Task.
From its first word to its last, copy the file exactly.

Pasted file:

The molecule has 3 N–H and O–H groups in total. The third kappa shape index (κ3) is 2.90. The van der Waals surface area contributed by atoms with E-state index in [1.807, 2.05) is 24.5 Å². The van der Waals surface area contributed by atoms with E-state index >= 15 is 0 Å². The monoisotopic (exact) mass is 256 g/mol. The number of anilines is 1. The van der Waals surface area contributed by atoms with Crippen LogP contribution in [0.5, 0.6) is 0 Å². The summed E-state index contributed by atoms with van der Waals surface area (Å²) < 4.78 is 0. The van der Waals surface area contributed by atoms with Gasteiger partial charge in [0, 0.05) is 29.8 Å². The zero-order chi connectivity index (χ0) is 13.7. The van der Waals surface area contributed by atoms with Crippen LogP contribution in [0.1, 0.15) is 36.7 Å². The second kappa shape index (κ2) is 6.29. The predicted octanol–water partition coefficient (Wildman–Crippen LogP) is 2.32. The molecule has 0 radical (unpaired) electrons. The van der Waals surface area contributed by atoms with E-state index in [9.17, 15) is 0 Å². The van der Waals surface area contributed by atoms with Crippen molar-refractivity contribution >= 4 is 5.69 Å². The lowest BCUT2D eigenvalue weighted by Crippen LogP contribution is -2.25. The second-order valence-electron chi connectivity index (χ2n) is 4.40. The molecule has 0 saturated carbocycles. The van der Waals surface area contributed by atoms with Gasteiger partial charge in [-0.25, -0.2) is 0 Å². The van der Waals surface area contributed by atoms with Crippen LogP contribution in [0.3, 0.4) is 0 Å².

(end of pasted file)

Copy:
The molecule has 3 N–H and O–H groups in total. The third kappa shape index (κ3) is 2.90. The van der Waals surface area contributed by atoms with E-state index in [1.807, 2.05) is 24.5 Å². The van der Waals surface area contributed by atoms with E-state index >= 15 is 0 Å². The monoisotopic (exact) mass is 256 g/mol. The number of anilines is 1. The van der Waals surface area contributed by atoms with Crippen LogP contribution in [0.5, 0.6) is 0 Å². The summed E-state index contributed by atoms with van der Waals surface area (Å²) < 4.78 is 0. The van der Waals surface area contributed by atoms with Gasteiger partial charge in [0, 0.05) is 29.8 Å². The zero-order chi connectivity index (χ0) is 13.7. The van der Waals surface area contributed by atoms with Crippen LogP contribution in [0.1, 0.15) is 36.7 Å². The second kappa shape index (κ2) is 6.29. The predicted octanol–water partition coefficient (Wildman–Crippen LogP) is 2.32. The molecule has 0 radical (unpaired) electrons. The van der Waals surface area contributed by atoms with E-state index in [9.17, 15) is 0 Å². The van der Waals surface area contributed by atoms with Crippen molar-refractivity contribution >= 4 is 5.69 Å². The lowest BCUT2D eigenvalue weighted by Crippen LogP contribution is -2.25. The second-order valence-electron chi connectivity index (χ2n) is 4.40. The molecule has 0 saturated carbocycles. The van der Waals surface area contributed by atoms with Gasteiger partial charge in [-0.25, -0.2) is 0 Å². The van der Waals surface area contributed by atoms with Crippen LogP contribution in [0.3, 0.4) is 0 Å².